Forty or more years ago, the collective societal view of a traditional marriage consisted of one man, one woman and two or three children. The dynamics of this traditional family were also fairly predictable with husbands working outside of the home and acting as breadwinners while wives stayed home to take care of children and tend to the home. Fast forward to today and U.S. society has a much more broad definition of a traditional American family.
Just last month, Illinois’ same-sex marriage law went into effect. As a result of the new law, not only are the marriages of same-sex couples who choose to marry today legally recognized, but the existing civil unions between same-sex couples can also be legally converted to marriages.
In this digital age, cyber crimes related to identity theft and breached financial accounts and data are frequent. While an individual can take steps to protect personal and financial digital accounts, doing so can be difficult when facing or going through a divorce.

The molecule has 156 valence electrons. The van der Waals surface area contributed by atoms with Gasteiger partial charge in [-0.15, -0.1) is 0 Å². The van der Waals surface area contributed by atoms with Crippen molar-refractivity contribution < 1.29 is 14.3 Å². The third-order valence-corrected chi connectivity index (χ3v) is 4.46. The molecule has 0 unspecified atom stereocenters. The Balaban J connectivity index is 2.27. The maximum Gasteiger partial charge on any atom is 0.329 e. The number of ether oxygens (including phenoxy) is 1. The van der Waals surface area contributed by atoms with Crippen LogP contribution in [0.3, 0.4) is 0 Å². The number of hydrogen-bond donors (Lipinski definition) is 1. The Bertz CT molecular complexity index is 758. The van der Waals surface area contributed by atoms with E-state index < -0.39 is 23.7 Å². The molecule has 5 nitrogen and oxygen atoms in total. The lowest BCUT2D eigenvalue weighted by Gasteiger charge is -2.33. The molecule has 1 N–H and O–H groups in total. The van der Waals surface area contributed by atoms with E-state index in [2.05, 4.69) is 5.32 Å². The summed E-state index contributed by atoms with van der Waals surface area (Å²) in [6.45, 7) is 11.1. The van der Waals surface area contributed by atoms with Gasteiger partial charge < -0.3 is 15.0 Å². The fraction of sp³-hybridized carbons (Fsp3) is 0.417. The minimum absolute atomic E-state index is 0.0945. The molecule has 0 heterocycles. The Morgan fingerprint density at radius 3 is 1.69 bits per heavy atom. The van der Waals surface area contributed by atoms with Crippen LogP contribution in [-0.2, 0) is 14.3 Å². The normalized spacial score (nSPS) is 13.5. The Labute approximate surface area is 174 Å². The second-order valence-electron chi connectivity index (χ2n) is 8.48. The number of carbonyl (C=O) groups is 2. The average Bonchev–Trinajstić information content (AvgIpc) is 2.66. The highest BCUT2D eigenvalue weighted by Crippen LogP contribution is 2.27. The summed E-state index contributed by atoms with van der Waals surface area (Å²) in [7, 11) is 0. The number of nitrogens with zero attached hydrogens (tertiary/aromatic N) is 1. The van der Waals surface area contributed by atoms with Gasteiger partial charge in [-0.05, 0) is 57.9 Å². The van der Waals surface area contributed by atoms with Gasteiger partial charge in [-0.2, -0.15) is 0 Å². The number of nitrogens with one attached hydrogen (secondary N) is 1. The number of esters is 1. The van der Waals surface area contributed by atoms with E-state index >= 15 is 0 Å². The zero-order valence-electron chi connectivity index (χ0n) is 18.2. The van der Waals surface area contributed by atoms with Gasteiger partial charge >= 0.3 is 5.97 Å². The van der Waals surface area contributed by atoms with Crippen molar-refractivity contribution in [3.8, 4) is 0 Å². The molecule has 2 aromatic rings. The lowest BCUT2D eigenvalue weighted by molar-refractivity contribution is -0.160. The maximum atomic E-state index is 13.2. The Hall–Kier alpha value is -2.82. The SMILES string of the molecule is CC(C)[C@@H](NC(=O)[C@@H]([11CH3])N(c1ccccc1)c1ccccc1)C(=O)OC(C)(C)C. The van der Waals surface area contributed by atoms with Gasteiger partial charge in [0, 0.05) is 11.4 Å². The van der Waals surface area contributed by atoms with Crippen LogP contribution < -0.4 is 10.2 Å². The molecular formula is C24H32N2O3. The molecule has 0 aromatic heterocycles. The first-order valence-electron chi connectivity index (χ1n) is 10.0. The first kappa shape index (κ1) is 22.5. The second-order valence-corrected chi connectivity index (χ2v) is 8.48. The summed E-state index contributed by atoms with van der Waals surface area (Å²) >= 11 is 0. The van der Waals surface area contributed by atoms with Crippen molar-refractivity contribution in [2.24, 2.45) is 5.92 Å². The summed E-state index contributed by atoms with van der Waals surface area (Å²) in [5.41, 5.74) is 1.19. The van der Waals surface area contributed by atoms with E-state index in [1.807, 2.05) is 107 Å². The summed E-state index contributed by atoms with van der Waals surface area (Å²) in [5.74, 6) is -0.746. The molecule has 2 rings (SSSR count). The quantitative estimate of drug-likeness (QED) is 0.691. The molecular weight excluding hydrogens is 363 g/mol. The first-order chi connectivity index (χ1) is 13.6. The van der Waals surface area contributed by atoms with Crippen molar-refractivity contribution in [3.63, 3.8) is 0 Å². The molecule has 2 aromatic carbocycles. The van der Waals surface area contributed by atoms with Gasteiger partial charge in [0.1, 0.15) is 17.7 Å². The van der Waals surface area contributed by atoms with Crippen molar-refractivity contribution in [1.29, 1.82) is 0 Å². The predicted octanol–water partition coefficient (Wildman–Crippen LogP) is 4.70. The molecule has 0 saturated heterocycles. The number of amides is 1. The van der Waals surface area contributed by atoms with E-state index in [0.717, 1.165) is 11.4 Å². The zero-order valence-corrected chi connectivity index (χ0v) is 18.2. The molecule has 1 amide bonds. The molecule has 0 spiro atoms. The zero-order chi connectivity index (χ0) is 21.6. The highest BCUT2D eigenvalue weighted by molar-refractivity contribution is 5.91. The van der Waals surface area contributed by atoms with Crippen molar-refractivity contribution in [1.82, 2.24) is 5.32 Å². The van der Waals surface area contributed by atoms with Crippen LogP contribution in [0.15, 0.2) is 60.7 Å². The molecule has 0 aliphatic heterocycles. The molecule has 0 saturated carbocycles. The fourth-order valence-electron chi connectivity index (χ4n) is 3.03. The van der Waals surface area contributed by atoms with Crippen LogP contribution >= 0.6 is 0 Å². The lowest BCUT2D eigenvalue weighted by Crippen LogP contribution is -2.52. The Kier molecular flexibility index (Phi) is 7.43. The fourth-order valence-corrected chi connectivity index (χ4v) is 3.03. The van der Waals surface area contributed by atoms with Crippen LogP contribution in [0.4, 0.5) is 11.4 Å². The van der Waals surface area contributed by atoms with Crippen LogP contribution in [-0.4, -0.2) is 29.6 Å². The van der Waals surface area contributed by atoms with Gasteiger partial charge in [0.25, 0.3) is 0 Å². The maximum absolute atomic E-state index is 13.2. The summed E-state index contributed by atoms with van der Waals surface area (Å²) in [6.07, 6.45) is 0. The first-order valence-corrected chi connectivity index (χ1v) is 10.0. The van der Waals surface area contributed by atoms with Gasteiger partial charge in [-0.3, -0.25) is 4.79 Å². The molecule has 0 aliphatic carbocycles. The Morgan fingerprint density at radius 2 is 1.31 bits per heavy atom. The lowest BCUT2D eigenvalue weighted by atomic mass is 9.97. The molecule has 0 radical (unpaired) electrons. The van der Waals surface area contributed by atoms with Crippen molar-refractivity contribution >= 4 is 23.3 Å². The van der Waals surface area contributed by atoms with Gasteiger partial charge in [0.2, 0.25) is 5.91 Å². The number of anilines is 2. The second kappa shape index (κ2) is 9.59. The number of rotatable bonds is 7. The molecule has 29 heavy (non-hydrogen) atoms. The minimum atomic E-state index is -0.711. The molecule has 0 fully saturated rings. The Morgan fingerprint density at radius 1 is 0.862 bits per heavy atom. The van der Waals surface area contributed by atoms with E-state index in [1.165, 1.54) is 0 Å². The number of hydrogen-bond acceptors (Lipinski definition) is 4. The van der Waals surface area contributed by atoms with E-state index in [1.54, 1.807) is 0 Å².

Currently in Illinois unlike many other states once child custody is established, child support is based on set percentages of the non-custodial parent's income. For example, for one child you are entitled to 20% of the other parent's take home pay. For two children you are entitled to 28% of the other parent's take home pay and for three children, you are entitled to 32% of the other parent's take home pay.Child Support Guidelines
Most contractual agreements tend to be complex and matters surrounding contract disputes are often contentious. This is often especially true in disputes involving contracts made by two individuals prior to legally marrying. Prenuptial agreements are readily used by individuals that plan to marry who wish to protect and retain ownership of assets brought to a marraige. While the basic principles of a prenuptial agreement may seem simple enough, if not properly drawn up and executed, disputes over the validity of a prenup can result in a judge ruling to invalidate the agreement.